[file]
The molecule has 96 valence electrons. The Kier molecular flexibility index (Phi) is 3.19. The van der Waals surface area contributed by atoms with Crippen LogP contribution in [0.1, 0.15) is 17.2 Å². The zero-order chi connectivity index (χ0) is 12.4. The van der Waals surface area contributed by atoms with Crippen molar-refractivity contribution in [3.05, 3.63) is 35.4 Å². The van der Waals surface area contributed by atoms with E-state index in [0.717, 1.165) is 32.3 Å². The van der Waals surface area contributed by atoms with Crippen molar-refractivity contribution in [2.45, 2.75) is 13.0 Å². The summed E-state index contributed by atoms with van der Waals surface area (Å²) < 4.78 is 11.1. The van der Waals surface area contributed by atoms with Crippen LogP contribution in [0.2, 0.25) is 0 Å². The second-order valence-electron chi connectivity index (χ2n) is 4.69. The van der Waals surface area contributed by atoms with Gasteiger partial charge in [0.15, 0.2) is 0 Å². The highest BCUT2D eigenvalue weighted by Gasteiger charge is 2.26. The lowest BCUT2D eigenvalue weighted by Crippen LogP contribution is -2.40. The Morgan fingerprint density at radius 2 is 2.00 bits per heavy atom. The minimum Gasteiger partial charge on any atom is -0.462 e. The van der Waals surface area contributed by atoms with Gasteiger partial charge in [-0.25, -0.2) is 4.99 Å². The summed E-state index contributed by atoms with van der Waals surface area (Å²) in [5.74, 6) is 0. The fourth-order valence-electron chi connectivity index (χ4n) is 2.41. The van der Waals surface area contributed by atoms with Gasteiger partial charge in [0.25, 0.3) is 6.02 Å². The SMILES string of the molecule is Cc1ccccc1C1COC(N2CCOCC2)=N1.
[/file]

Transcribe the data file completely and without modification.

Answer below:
The molecule has 96 valence electrons. The Kier molecular flexibility index (Phi) is 3.19. The van der Waals surface area contributed by atoms with Crippen LogP contribution in [0.1, 0.15) is 17.2 Å². The zero-order chi connectivity index (χ0) is 12.4. The van der Waals surface area contributed by atoms with Crippen molar-refractivity contribution in [3.05, 3.63) is 35.4 Å². The van der Waals surface area contributed by atoms with E-state index in [0.717, 1.165) is 32.3 Å². The van der Waals surface area contributed by atoms with Crippen molar-refractivity contribution in [2.45, 2.75) is 13.0 Å². The summed E-state index contributed by atoms with van der Waals surface area (Å²) < 4.78 is 11.1. The van der Waals surface area contributed by atoms with Crippen LogP contribution in [0.2, 0.25) is 0 Å². The second-order valence-electron chi connectivity index (χ2n) is 4.69. The van der Waals surface area contributed by atoms with Gasteiger partial charge in [0.15, 0.2) is 0 Å². The highest BCUT2D eigenvalue weighted by Gasteiger charge is 2.26. The lowest BCUT2D eigenvalue weighted by Crippen LogP contribution is -2.40. The Morgan fingerprint density at radius 2 is 2.00 bits per heavy atom. The minimum Gasteiger partial charge on any atom is -0.462 e. The van der Waals surface area contributed by atoms with Gasteiger partial charge in [-0.25, -0.2) is 4.99 Å². The summed E-state index contributed by atoms with van der Waals surface area (Å²) in [5.74, 6) is 0. The fourth-order valence-electron chi connectivity index (χ4n) is 2.41. The van der Waals surface area contributed by atoms with Gasteiger partial charge in [0.25, 0.3) is 6.02 Å². The SMILES string of the molecule is Cc1ccccc1C1COC(N2CCOCC2)=N1.